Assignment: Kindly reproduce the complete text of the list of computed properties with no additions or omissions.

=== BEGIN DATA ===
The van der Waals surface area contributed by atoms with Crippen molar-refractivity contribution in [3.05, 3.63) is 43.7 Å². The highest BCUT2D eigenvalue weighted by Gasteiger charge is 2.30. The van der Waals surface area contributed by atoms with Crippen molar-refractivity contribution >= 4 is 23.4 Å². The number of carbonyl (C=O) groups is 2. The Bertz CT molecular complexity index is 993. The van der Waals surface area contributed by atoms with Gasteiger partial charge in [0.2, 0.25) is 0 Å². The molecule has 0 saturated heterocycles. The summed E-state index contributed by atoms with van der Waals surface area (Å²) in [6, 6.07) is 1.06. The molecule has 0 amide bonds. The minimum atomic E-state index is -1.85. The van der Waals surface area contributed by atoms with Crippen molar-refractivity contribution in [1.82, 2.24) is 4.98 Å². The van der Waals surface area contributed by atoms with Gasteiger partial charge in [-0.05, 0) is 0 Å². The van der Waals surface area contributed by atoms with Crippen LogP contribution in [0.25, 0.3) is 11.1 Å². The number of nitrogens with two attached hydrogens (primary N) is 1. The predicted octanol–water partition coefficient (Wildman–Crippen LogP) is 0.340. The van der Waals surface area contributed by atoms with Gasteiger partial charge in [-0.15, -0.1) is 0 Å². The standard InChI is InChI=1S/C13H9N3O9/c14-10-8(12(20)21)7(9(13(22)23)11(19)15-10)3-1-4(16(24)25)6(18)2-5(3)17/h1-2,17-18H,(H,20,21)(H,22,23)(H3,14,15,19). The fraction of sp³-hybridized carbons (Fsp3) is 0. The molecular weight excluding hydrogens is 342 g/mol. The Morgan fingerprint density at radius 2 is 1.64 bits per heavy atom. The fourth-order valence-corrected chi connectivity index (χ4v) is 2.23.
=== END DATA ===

The van der Waals surface area contributed by atoms with Crippen molar-refractivity contribution in [3.05, 3.63) is 43.7 Å². The highest BCUT2D eigenvalue weighted by Gasteiger charge is 2.30. The van der Waals surface area contributed by atoms with Crippen molar-refractivity contribution >= 4 is 23.4 Å². The number of carbonyl (C=O) groups is 2. The Bertz CT molecular complexity index is 993. The van der Waals surface area contributed by atoms with Gasteiger partial charge in [0.2, 0.25) is 0 Å². The molecule has 0 saturated heterocycles. The summed E-state index contributed by atoms with van der Waals surface area (Å²) in [6, 6.07) is 1.06. The molecule has 0 amide bonds. The minimum atomic E-state index is -1.85. The van der Waals surface area contributed by atoms with Crippen molar-refractivity contribution in [1.82, 2.24) is 4.98 Å². The van der Waals surface area contributed by atoms with Gasteiger partial charge in [-0.05, 0) is 0 Å². The van der Waals surface area contributed by atoms with Crippen LogP contribution in [0.25, 0.3) is 11.1 Å². The number of nitrogens with two attached hydrogens (primary N) is 1. The predicted octanol–water partition coefficient (Wildman–Crippen LogP) is 0.340. The van der Waals surface area contributed by atoms with Gasteiger partial charge in [-0.15, -0.1) is 0 Å². The standard InChI is InChI=1S/C13H9N3O9/c14-10-8(12(20)21)7(9(13(22)23)11(19)15-10)3-1-4(16(24)25)6(18)2-5(3)17/h1-2,17-18H,(H,20,21)(H,22,23)(H3,14,15,19). The fraction of sp³-hybridized carbons (Fsp3) is 0. The molecular weight excluding hydrogens is 342 g/mol. The Morgan fingerprint density at radius 2 is 1.64 bits per heavy atom. The fourth-order valence-corrected chi connectivity index (χ4v) is 2.23.